Paranoia (131 of 170)

—of —
by Joseph Finder
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Macmillan: Paranoia

Paranoia by Joseph Finder. Copyright 2004 by Joseph Finder.
All Rights Reserved. Sharing not permitted.


I knew what it was even before I got there, of course, but I still drove like a lunatic. Every red light, every left-turning vehicle, every twenty-miles-an-hour-while-school-is-in-session sign—everything was conspiring to delay me, keep me from getting to the hospital to see Dad before he died.

I parked illegally because I couldn't take the time to cruise the hospital parking garage for a space, and I ran into the emergency room entrance, banging the doors open the way the EMTs did when they were pushing a gurney, and rushed up to the triage desk. The sullen attendant was on the phone, talking and laughing, obviously a personal call.

"Frank Cassidy?" I said.

She gave me a look and kept chattering.

"Francis Cassidy!" I shouted. "Where is he?"

Resentfully she put down the phone and glanced at her computer screen. "Room three."

I raced through the waiting area, pulled open the heavy double doors into the ward, and saw Antwoine sitting on a chair next to a green curtain. When he saw me he just looked blank, didn't say anything, and I could see that his eyes were bloodshot. Then he shook his head slowly as I approached and said, "I'm sorry, Adam."

I yanked the curtain open and there was my dad sitting up in the bed, his eyes open, and I thought, You see, you're wrong, Antwoine, he's still with us, the bastard, until it sank in that the skin of his face was the wrong color, with sort of a yellow waxy tinge to it, and his mouth was open, that was the horrible thing. For some reason that was what I fixated on; his mouth was open in a way it never is when you're alive, frozen in an agonized gasp, a last desperate breath, furious, almost a snarl.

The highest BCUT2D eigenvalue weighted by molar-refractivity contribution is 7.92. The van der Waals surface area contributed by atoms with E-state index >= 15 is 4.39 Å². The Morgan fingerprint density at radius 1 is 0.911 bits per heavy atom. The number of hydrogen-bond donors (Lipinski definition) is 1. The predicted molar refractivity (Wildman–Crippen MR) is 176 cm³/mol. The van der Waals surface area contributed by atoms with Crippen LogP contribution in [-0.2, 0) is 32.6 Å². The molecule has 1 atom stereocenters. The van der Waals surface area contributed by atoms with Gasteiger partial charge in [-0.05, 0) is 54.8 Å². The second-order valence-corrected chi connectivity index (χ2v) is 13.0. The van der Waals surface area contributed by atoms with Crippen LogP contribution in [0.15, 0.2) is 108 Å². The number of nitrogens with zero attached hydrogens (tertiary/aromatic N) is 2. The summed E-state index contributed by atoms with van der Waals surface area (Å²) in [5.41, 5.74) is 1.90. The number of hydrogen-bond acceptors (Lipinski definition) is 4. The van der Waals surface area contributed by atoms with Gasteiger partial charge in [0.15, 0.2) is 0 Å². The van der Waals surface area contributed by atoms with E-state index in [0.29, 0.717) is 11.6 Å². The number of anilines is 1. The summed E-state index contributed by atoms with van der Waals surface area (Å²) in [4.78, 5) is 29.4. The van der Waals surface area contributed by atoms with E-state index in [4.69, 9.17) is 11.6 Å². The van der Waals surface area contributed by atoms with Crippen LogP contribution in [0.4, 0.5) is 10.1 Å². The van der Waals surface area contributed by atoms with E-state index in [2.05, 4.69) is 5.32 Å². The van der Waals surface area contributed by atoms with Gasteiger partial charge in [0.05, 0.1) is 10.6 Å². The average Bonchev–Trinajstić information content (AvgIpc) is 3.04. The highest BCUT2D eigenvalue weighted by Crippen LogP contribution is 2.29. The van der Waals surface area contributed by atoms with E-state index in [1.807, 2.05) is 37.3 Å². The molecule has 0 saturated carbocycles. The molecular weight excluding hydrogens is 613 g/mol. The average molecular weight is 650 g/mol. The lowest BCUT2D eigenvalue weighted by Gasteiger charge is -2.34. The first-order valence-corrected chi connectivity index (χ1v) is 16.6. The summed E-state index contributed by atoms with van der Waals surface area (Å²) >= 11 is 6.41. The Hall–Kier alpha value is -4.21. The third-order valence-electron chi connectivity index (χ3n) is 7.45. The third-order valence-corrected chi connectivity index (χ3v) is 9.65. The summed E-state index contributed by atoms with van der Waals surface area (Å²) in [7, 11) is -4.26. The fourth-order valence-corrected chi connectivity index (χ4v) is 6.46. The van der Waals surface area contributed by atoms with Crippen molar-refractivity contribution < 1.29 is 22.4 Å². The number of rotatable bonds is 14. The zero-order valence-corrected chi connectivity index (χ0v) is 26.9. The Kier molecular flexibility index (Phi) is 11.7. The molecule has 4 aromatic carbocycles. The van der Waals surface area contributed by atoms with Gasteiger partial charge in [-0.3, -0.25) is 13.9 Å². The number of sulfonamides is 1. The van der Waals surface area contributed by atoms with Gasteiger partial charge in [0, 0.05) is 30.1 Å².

"Oh, no," I moaned.

Antwoine was standing behind me with his hand on my shoulder. "They pronounced him ten minutes ago."

I touched Dad's face, his waxy cheek, and it was cool. Not cold, not warm. A few degrees cooler than it should be, a temperature you never feel in the living. The skin felt like modeling clay, inanimate.

My breath left me. I couldn't breathe; I felt like I was in a vacuum. The lights seemed to flicker. Suddenly I cried out, "Dad. No."

I stared at Dad through blurry tear-filled eyes, touched his forehead, his cheek, the coarse red skin of his nose with little black hairs coming out of the pores, and I leaned over and kissed his angry face. For years I'd kissed Dad's forehead, or the side of his face, and he'd barely respond, but I was always sure I could see a tiny glint of secret pleasure in his eyes. Now he really wasn't responding, of course, and it turned me numb.

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Macmillan: Paranoia
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